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Birzeit University is preparing to celebrate the 50th anniversary of its transformation into a four-year university. Fifty years ago, Birzeit College President Hanna Nasir announced that students who enrolled that September would graduate from Birzeit University four years later with bachelor’s degrees.
The founders’ vision was based on a deep belief in the intimate relationship between institutional building, the strive for liberation and education’s role in cultivating the Palestinian identity and resistance. This vision reinforces Birzeit’s primary mission: investing in Palestinian youth; as liberation movements around the world have proven that the shortest path to freedom and prosperity is through building a generation more conscious of national and human rights, more willing to accept diversity and advocate for social justice, more capable of creative thinking and armed with knowledge.
Fifty years ago, Birzeit University offered a limited number of undergraduate programs for around 400 students. Now, Birzeit has over 14,000 students, nine faculties and more than 120 academic programs that lead to bachelor’s and master’s degrees, higher diplomas and PhDs.
Underpinned by principles of academic excellence, national commitment and community engagement, Birzeit University seeks to develop its academic programs and infrastructure to enhance its status as a leading university locally, regionally and internationally
“Probably the biggest challenges we faced were the repeated and prolonged closures. Birzeit was closed in December 1973. We launched a media campaign; as a result, the closure did not exceed two weeks. However, in May 1979, the University was closed for two months; the pretext in that case was an incident in which students threw stones at Israeli settlers marching through Birzeit in celebration of Israel’s independence day. During that two-month closure, administrators, faculty members, and some students worked together to figure out how we would handle classes and make up for lost time. We developed a system so that everyone knew what to do and off-campus facilities were lined up for alternative classrooms. Later, when the new campus was built, we met there when Israelis closed the old campus. And sometimes the new campus would be closed, and we would hold classes in the old campus. We had to hold classes through the summer so that students could complete course requirements and make up for lost time, which was not easy.”
Gabi Baramki was the dean of Birzeit College in 1953. He guided the development of the college into a university in 1972 as vice-president and served as acting president until 1993.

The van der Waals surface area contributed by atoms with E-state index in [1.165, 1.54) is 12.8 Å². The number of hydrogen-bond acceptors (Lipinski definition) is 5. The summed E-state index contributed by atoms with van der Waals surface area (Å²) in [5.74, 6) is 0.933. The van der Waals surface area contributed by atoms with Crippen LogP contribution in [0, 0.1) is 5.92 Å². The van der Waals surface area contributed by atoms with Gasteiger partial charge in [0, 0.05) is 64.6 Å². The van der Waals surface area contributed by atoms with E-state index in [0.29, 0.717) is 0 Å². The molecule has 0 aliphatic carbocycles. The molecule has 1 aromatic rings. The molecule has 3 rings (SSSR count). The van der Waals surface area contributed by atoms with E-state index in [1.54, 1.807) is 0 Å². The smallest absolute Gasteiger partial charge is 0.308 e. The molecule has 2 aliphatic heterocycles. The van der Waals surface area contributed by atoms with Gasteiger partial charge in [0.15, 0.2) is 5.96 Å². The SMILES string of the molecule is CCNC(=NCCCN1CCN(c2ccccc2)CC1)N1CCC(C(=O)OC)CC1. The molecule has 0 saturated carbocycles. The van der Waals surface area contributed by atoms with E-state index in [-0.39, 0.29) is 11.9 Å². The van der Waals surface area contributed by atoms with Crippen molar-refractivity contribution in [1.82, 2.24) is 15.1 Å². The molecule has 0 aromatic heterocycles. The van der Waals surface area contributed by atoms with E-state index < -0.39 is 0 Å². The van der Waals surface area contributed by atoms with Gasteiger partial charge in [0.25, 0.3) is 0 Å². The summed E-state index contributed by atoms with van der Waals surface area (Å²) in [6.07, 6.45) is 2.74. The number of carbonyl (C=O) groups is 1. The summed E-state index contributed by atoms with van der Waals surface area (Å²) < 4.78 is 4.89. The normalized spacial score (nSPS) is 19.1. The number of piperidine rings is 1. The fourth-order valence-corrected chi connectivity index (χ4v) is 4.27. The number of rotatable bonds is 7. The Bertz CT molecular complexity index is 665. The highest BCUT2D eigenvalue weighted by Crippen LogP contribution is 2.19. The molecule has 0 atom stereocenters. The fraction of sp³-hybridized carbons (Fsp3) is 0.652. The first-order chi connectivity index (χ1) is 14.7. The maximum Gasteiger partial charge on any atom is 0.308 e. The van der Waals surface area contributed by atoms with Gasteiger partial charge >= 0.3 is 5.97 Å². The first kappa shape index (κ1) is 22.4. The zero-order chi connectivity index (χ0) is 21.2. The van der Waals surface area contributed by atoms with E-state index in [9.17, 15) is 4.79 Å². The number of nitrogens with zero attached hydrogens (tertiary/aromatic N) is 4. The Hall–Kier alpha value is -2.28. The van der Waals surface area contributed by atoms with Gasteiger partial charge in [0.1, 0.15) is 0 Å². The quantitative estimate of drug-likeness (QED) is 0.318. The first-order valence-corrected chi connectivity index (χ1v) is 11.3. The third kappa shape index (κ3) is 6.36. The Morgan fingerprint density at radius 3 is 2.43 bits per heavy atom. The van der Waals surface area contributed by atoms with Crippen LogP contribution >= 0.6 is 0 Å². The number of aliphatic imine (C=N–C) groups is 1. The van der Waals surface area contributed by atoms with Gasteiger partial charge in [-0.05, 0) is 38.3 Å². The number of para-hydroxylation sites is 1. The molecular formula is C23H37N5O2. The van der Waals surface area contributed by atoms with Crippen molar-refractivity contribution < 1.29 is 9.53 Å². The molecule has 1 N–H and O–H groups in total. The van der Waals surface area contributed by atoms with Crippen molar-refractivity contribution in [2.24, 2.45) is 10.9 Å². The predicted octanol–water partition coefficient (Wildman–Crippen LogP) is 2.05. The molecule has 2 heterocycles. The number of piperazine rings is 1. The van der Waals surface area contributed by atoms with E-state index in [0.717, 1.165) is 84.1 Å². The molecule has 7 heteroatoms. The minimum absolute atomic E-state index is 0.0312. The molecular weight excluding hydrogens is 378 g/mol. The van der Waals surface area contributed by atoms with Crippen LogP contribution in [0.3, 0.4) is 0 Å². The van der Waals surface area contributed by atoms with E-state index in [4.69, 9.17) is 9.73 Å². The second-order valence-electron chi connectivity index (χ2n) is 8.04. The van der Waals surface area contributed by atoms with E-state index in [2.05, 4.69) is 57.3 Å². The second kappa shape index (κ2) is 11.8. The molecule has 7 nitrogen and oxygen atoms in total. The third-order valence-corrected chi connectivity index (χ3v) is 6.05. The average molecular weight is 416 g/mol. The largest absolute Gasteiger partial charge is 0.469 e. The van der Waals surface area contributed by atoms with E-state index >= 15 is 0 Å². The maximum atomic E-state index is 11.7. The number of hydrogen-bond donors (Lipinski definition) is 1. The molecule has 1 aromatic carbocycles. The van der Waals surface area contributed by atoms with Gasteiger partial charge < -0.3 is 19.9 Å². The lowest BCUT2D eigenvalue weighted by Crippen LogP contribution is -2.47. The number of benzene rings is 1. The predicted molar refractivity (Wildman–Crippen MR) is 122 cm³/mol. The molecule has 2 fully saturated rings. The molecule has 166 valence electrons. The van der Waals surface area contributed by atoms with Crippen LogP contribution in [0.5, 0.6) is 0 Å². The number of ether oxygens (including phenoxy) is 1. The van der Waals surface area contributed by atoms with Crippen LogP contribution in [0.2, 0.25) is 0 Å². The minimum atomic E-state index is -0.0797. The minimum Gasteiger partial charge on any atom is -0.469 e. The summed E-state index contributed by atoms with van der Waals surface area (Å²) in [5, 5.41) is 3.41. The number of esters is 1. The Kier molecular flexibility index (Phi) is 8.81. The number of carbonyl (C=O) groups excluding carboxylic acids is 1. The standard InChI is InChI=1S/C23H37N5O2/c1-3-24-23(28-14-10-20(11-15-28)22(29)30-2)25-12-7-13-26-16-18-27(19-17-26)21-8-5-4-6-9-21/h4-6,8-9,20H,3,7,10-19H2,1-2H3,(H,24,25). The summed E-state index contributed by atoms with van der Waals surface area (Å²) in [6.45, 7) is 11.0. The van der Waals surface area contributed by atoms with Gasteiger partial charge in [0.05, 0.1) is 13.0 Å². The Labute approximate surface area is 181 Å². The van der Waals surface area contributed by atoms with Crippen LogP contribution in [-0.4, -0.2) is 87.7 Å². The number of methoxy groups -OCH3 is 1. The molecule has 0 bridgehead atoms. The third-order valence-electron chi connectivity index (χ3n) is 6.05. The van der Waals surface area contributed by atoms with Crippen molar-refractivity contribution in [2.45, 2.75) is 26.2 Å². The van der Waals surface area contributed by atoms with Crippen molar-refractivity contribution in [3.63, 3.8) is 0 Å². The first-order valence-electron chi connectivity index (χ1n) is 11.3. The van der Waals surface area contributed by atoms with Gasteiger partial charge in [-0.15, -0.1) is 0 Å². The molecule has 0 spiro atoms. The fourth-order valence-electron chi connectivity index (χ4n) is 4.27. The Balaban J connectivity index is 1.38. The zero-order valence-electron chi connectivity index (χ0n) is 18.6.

“I remember the day of the first graduation in 1976, a historic event not only for the University but for Palestine, because it was the first university graduation on Palestinian soil.
Nobody could have realized how much work had been put into the preparation for that day. We had to start from scratch because this was our first experience with a university graduation; there was no tradition to build on. The diplomas were designed by Commercial Press in Jerusalem, which did an excellent job; we commissioned the In‘ash al-Usra Society to make special embroidered stoles to give the attire of the graduates a Palestinian touch. The caps and hoods had to be ordered from abroad. We had taken the head size of each graduate and faculty member, so that when the caps arrived, everything would be in order. To our distress, the caps arrived only a few minutes before the graduation. Faculty member Kamal Shamshoum raced to pick them up from the airport and returned barely in time, but then everyone was going crazy trying to fit a cap without even bothering about sizes.
Being in charge of all the logistics for that great day, I was ready to collapse as the music started, but I had to be there. I felt very proud of the legacy that was handed over by my family to the Palestinian community."
Samia Khoury was a member of the administration staff of Birzeit College in 1954-60 and 1974-79. She is also a founding member of the Board of Trustees.
“Right away at Birzeit, I feel at home like I had never felt before and that my life has expanded by almost 2,000 new people, the number of the student population then. I feel more Palestinian! I am not just with my relatives and classmates from Ramallah and Jerusalem. My new classmates, Mohammad, Ibrahim, Ghada, Nasser, Suheir, Ra’fat, and many others, are from various parts of Palestine. I am meeting people who speak different dialects, coming from Palestinian villages, refugee camps and cities I’ve only known by name in the past. Not only the student body was a coming-home of a people, but also our professors represented that as well. Carmela, the math instructor, was from inside the Green Line; Marwan, another math teacher, has just returned from the US to teach us. Zaki, the chemistry instructor, had studied in Russia. Birzeit University campus felt like a camp for us all Palestinian refugees of one kind or another, taking shelter in the brilliant hope of education."
Ibtisam Barakat (Class of 1986) is the acclaimed author of the international memoir Tasting the Sky: A Palestinian Childhood.
It took me eight years to earn a bachelor’s degree in mechanical engineering because of successive closures of Birzeit University by the Israelis. The final closure during the first intifada lasted for more than four years. We attended “classes” in apartments in Ramallah and Birzeit. While students all over the world like to show their student ID cards, we had to always remember to hide them so that we would not be mistreated at Israeli roadblocks.
Jihad Mas‘oud (Class of 1992) is a mechanical engineer working in Palestinian Standards Institution.